Fascist Giorgia Meloni

Italy’s fascist prime minister Giorgia Meloni travelled to Caivano, a town near Naples, on 31 August.  Local media had reported that two girls were raped by a group in an abandoned sports complex used by the Camorra organised crime group in the town. Most of the abusers were under the age of 14, one was 19. 

In Caivano, Meloni pledged that there will be nowhere that the Italian state is not in control.  Dozens of police cars were stationed around her. A police helicopter buzzed overhead as she spoke. 

This was partially to prevent a protest over the estimated 169,000 families across Italy who were told by text they’d have their benefits cut. That cut affected many of Caivano’s 37,800 residents. 

Caivano was built to house Neapolitans whose homes were destroyed in an earthquake in 1980.  It has zero facilities, and the gangsters that profiteered from its construction still profit from it today. There is no train or metro link, and people have to walk over a mile to a bus stop.

In the centre of its Parco Verde white sacks full of asbestos lie dumped.  Last Tuesday over 400 cops took part in dawn raids on the estate as Meloni visited. And the government is to announce a crackdown on juvenile crime with expulsion orders to those aged between 14 and 18 and other measures. 

Caivano is at the heart of “La Terra dei Fuochi”— the Land of Fires— a region where the Camorra illegally dumps and burns commercial toxic waste. Organised crime has been a weapon for the Italian state rather than an enemy.  

It was the state that managed the so-called “strategy of tension” against the left, including the bomb at Bologna station in 1980. 

This was rightly blamed on fascists and the Mafia—but it was done in cahoots with the authorities.  Organised crime and fascists operated repeatedly as criminal wings of other interests, including Christian Democracy, masonic lodges, even factions in the Vatican.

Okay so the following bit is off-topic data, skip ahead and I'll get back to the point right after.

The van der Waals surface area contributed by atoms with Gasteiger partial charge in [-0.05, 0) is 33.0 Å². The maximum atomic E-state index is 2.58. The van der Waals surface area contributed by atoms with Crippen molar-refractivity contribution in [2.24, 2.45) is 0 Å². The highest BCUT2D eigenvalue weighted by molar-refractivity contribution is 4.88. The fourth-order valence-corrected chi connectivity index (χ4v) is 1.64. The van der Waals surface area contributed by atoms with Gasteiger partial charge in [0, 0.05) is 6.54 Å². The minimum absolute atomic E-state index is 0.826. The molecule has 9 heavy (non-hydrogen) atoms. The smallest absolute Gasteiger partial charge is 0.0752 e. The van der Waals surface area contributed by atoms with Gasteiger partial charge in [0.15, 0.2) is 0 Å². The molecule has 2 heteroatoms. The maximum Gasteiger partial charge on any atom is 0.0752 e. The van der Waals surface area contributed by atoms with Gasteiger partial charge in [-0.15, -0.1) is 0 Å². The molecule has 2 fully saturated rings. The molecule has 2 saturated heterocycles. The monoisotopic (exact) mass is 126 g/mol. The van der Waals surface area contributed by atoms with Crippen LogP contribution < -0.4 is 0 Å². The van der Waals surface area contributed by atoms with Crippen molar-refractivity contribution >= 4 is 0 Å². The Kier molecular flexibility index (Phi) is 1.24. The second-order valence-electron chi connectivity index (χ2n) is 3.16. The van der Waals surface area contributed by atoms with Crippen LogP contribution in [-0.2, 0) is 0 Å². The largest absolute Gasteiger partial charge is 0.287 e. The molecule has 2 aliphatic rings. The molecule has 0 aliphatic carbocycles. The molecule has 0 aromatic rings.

The origin of Camorra gangs in Naples was extorting money then sponsoring candidates in elections. In Sicily landlords were not interested in running their estates so they paid enforcers who became the Mafia. 

The Mafia and Camorra acted as a cushion for the Italian ruling class. In the 1920s when fascist Benito Mussolini took power, he needed control of the mechanisms of repression, so he took on some organised crime. 

This was also a way of weakening regional political networks.  Charges of Mafia association were typically levelled at peasants and tenant farmers but generally not at landowners. 

Between 1925 and 1928 over 11,000 suspects were arrested in Sicily. When the man in charge started to look at the links between the mafia and the fascists, he was sacked for producing too much paperwork. 

During the Second World War the US military used organised crime as a bulwark against mass resistance to fascists. 

Former New York governor, Charles Poletti’s interpreter, Vito Genovese, was a Mafioso who made large donations to Mussolini’s fascists and entertained Nazi leaders in his castle. Genovese took the US fuel and food sent to feed the population in the south of Italy and sold it on the black market. 

Those links gave the gangsters huge leverage in the setting up of the modern Italian state. 

Now the fascists are in office and have approved a series of measures that give white collar criminals a free pass. 

For offences such as corruption and embezzlement, the government has softened punishments.  It has raised the limit for cash payments from 2,000 euros to 5,000 euros. 

Meloni’s clampdown is not about protecting ordinary people.  It may lead to repression and encourage violence in the poverty slums of the South, but the tops will always be safe.

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